There was actually some confusion, on my part, as to whether or not I would be playing. See, the director said that the RS wasn't going to sing the middle part with the optional accompaniment, so that cut out the confusion as to whether or not I would have to play it. Or so I thought, until a couple of weeks later when the director said that the girls who were in the ward choir would sing that middle part. That only added more confusion, because then I didn't know if I was supposed to play or if the choir pianist was going to play. That confusion seemed to be taken away when we were wandering the halls last week in search of a ride and we overheard the choir director saying to what looked like a somewhat disgruntled choir accompanist, "You don't have to play." We weren't sure if they were talking about Simple Gifts, but I figured it would be wise to keep practicing just in case.
So I practiced. My problem is I have a bad habit of never practicing enough. This is why I like playing for Relief Society, but not for the choir or anyone else who's performing. Because I never practice enough to be able to play it perfectly. The other reason is that the piano in the chapel tends to be harder to play, which probably wouldn't have been as scary if I had made it to Sacrament meeting earlier. When we got there, the director saw me and gestured to me to go to the piano, so that's how I knew for sure I would be playing.
We went over the song one time before we sat down in the congregation. The piano was a lot quieter than I expected, which was a minor problem, because I'm used to having to tone my playing down, since we've always lived in apartments and have had some neighbors who were definitely not happy with my playing. Fortunately, the reason the neighbors don't like my playing is because I like to play loud, so it wasn't too hard to make the adjustment. I did have some pressure added on when, during the rehearsal, I played the middle part and the director stopped everyone so she could tell me I really needed to play that part, the hard part, loud because the singers were relying on me to hear their parts.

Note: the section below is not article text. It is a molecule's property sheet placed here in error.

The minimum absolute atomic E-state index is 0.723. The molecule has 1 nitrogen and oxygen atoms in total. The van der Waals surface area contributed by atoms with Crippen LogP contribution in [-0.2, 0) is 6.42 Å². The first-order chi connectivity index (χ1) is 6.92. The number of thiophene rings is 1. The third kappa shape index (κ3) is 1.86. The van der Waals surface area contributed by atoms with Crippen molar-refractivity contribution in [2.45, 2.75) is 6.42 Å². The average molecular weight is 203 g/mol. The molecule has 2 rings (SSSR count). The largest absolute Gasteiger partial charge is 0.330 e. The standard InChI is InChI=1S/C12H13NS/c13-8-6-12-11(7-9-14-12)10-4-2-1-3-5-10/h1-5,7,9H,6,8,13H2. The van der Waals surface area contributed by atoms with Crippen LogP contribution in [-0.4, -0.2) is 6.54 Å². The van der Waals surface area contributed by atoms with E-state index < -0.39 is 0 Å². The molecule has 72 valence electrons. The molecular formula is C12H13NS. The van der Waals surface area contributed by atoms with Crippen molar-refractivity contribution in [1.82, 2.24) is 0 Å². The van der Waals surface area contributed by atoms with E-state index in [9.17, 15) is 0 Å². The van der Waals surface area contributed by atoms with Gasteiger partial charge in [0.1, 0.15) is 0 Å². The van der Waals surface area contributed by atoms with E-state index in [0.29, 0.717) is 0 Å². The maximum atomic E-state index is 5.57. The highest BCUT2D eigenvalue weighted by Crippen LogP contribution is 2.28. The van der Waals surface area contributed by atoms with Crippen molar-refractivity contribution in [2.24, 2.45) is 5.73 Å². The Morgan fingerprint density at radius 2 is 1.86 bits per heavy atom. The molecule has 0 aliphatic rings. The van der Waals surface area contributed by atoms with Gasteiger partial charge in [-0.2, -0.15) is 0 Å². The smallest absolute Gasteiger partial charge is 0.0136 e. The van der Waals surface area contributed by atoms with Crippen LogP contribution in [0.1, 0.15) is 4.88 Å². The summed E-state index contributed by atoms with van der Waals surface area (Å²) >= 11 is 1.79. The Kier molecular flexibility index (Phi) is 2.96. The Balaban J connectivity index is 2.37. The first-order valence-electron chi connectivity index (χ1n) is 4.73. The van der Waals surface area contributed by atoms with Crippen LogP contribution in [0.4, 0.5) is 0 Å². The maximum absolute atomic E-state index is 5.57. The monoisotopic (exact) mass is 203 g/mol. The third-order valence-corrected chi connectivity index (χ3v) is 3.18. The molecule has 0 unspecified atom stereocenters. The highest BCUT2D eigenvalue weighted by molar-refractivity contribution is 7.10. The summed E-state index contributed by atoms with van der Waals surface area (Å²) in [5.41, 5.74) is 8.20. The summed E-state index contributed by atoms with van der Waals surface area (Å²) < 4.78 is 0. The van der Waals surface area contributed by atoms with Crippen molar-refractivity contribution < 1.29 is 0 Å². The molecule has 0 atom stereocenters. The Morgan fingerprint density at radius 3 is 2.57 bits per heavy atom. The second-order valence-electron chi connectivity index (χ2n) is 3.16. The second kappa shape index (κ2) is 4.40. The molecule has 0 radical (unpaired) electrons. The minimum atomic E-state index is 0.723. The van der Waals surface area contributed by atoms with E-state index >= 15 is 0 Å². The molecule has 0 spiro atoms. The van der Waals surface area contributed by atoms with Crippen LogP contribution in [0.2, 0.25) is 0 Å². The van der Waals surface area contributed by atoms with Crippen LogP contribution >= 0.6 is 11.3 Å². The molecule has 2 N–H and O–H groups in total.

And so I made sure to say a little prayer during the Sacrament that I would be able to play at least well enough to not throw the singers off. As the talk before the song came to a close, I got more and more nervous. When I actually got to the piano, my right leg wouldn't stop shaking, which made it very difficult to play calmly and hold down the pedal. But overall, I think it went really well. I accidentally played a wrong chord at the very beginning, but I just counted that as a warm up and started over. I didn't manage to play the piece perfectly, but the only major misses were the one I already mentioned, and one at the very end, which hopefully sounded alright, if not perfect, and wouldn't have messed the singers up because it was just the little piano flourish while everyone held out the last note. Heck, I might be the only one who noticed.
And I figured it would be very ungrateful of me if I didn't express my thanks for the spiritual help I must have received to be able to play the piece mostly right, despite not being able to stop shaking.